High BABIP Swing vs. Home Run Swing
February 1, 2016 | Abbi Nicolella
PITTSBURGH (UPDATED, 6 min read)– Last week we analyzed attack angle and trigger to impact, in terms of swing optimization, to see how those specific metrics could affect the outcome of two different swings.
With the help of Dr. Alan Nathan, we learned how attack angle not only affects batting average and home run probability, but also how much it affects timing and results – relative to making contact with the ball at a specific point during the swing.
The two case studies Dr. Nathan looked at involved a swing with an attack angle of +6° and +24°.
“The level swing is one where the attack angle coincides with the descent angle of the ball, which in our case is 6°. That angle is very close to the optimum angle for high BABIP. The home run swing is one where the attack angle maximizes the probability of hitting a home run, which we have just found to be 24°.”
In terms of someone’s approach at the plate, this poses an interesting question.
Which attack angle should you strive for?
As Dr. Nathan discussed in his article on this subject (emphasis ours):
“…if the batter is going for a line drive single, the offset (the amount of distance the batter is off from making contact with the ball right at the front edge of home plate) might be about 0.5 inches; if he is going for a home run, it will be around one inch. Now suppose that the batter is a little late with the swing (say, a bit over three milliseconds late), so that the contact occurs four inches behind the front plane of home plate. If the attack angle is level, the actual offset will be identical to the desired offset. Such a swing is therefore very forgiving for small errors in timing.
However things are very different if the batter has a home run swing. Over those four inches, the ball will be about 0.4 inches lower and the bat will be about 1.8 inches lower. The net effect is that the offset will be larger than the desired offset by 1.4 inches. Likewise if the swing were too early by the same four inches, the offset would be smaller than desired by 1.4 inches. Think about that for a minute: 1.4 inches is about half the diameter of a baseball. It is huge! For example, if you are aiming for one inch and are late by three milliseconds, your offset will be 2.4 inches, which gives you a on-base probability of close to zero. Indeed, if the offset is larger as 2.7 inches (the sum of the ball and bat radii), the bat will miss the ball altogether.”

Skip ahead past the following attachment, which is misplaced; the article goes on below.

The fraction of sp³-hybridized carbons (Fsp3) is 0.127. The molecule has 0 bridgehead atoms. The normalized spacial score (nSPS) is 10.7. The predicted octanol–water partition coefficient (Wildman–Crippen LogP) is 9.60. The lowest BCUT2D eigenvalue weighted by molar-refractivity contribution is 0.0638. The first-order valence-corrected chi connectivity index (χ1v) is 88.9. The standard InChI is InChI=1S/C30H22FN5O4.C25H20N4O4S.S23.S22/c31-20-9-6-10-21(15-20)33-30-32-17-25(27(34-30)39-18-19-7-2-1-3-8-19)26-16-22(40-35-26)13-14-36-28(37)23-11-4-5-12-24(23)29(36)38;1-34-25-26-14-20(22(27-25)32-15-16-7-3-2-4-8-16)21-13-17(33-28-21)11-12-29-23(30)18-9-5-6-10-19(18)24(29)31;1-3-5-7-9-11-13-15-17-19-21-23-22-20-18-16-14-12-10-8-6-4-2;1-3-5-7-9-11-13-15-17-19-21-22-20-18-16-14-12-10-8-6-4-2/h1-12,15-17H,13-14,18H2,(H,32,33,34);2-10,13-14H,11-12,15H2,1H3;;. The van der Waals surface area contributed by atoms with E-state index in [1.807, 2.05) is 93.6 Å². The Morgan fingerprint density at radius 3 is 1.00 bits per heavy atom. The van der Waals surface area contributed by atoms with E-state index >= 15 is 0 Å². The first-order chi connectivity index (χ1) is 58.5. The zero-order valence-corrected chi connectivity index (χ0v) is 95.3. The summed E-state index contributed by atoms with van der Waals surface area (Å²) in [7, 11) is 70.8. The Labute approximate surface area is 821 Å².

We now see the difficulty the batter faces. The margin for error severely decreases as the attack angle increases (~ >20° degrees)
However, the payoff can be immense.
We have highlighted the top batting averages with their corresponding launch angles, as well as the top home run swings with their corresponding launch angles. Below is the chart with the complete data.
Home Run Launch Angle & Results
1) 25° – 29°: 1,407 HR’s
2) 20° – 24°: 976 HR’s
3) 30° – 34°: 889 HR’s
4) 35° – 39°: 362 HR’s
5) 15° – 19°: 134 HR’s
Batting Average Launch Angle & Results
1) 10° – 14°: .775 BA
2) 15° – 19°: .619 BA
3) 5° – 9°: .569 BA
4) 20° – 24°: .538 BA
5) 25° – 29°: .438 BA
Last summer we took an initial look into this, singling out home runs by Todd Frazier, Ryan Howard, Justin Upton and Andrew McCutchen that had launch angles between 15° and 19° – see video of Frazier’s below:
As Mr. Willman’s chart has shown us, we can see the results of all balls hit with those specific launch angles. With this knowledge in hand, we now know that home runs with launch angles between 15° and 19° have accounted for 3.4% of home runs measured by Statcast data¹.
But getting back to the question at hand, which approach should we use, relative to attack angle at the plate?
While the type of pitch the batter sees certainly has a huge effect on the approach and path to the ball, assuming we see a pitch that is more or less ‘down the middle’, how should the attack angle look.
Here’s a suggestion from Dr. Nathan (emphasis ours):
“A possible compromise is to pick some intermediate attack angle. For example, an attack angle of 12° reduces the home run probability by about 35 percent but also reduces the four-inch timing error to be about 0.4 inches. Moreover, such an attack angle is actually “level” for a typical curveball, which has a larger descent angle than a fastball.”
Furthermore, here is further explanation of how to approach swing plane angle from Diamond Kinetics’ own Jeff Leach:
Is the perfect swing getting the bat to line up w/ the ball path resulting in direct central impact? pic.twitter.com/gVRvNg8lCt
— Jeff Leach (@CoachJeffLeach) January 28, 2016
A: Perfect on plane swing (bat path +6* to ball -6* would = +6* ball exit after contact w/low spin & NO home run! pic.twitter.com/HrokVrPXWJ
— Jeff Leach (@CoachJeffLeach) January 29, 2016
As we discussed last week, timing (hand speed, trigger to impact and quickness) certainly has an effect on the outcome of each particular swing, relative to launch angle.
However, we can at least discern – within a given set of parameters – what the results of a specific launch angle are, and from that, learn how to make one’s swing fall within that framework.
1. The two home runs – by Ryan Rua of the Rangers and Aaron Altherr of the Phillies – that had a launch angle between 10° – 14° were both inside-the-park home runs as seen in the video below:
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